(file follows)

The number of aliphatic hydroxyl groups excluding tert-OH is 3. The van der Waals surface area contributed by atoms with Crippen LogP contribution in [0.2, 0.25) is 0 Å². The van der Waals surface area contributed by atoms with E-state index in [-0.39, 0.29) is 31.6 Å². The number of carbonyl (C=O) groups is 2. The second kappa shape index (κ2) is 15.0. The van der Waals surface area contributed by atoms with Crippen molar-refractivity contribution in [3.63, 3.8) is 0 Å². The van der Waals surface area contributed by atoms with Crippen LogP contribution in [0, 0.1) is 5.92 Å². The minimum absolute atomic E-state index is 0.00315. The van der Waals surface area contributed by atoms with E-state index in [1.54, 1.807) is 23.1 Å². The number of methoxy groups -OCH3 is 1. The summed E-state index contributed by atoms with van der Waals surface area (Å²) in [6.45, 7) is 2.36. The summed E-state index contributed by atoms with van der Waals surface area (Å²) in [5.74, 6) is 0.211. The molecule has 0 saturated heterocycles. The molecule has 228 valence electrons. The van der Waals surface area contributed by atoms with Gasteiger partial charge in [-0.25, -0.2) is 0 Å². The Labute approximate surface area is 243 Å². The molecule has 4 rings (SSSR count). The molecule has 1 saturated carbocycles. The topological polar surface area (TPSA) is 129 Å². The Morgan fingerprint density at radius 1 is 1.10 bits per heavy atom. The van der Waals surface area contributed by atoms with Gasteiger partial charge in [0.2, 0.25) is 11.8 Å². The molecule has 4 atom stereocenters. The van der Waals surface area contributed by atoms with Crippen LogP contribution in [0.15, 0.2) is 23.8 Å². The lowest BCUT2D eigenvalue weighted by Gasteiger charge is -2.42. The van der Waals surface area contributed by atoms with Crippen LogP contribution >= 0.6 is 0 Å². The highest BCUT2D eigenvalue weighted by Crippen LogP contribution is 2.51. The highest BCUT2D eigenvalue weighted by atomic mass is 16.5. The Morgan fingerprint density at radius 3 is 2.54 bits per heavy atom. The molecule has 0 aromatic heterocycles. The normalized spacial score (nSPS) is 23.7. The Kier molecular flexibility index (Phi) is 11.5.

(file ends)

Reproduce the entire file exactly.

The number of aliphatic hydroxyl groups excluding tert-OH is 3. The van der Waals surface area contributed by atoms with Crippen LogP contribution in [0.2, 0.25) is 0 Å². The van der Waals surface area contributed by atoms with E-state index in [-0.39, 0.29) is 31.6 Å². The number of carbonyl (C=O) groups is 2. The second kappa shape index (κ2) is 15.0. The van der Waals surface area contributed by atoms with Crippen molar-refractivity contribution in [3.63, 3.8) is 0 Å². The van der Waals surface area contributed by atoms with Crippen LogP contribution in [0, 0.1) is 5.92 Å². The minimum absolute atomic E-state index is 0.00315. The van der Waals surface area contributed by atoms with E-state index in [1.54, 1.807) is 23.1 Å². The number of methoxy groups -OCH3 is 1. The summed E-state index contributed by atoms with van der Waals surface area (Å²) in [6.45, 7) is 2.36. The summed E-state index contributed by atoms with van der Waals surface area (Å²) in [5.74, 6) is 0.211. The molecule has 0 saturated heterocycles. The molecule has 228 valence electrons. The van der Waals surface area contributed by atoms with Gasteiger partial charge in [-0.25, -0.2) is 0 Å². The Labute approximate surface area is 243 Å². The molecule has 4 rings (SSSR count). The molecule has 1 saturated carbocycles. The topological polar surface area (TPSA) is 129 Å². The Morgan fingerprint density at radius 1 is 1.10 bits per heavy atom. The van der Waals surface area contributed by atoms with Gasteiger partial charge in [0.2, 0.25) is 11.8 Å². The molecule has 4 atom stereocenters. The van der Waals surface area contributed by atoms with Crippen LogP contribution in [0.15, 0.2) is 23.8 Å². The lowest BCUT2D eigenvalue weighted by Gasteiger charge is -2.42. The van der Waals surface area contributed by atoms with Crippen LogP contribution >= 0.6 is 0 Å². The highest BCUT2D eigenvalue weighted by Crippen LogP contribution is 2.51. The highest BCUT2D eigenvalue weighted by atomic mass is 16.5. The Morgan fingerprint density at radius 3 is 2.54 bits per heavy atom. The molecule has 0 aromatic heterocycles. The normalized spacial score (nSPS) is 23.7. The Kier molecular flexibility index (Phi) is 11.5.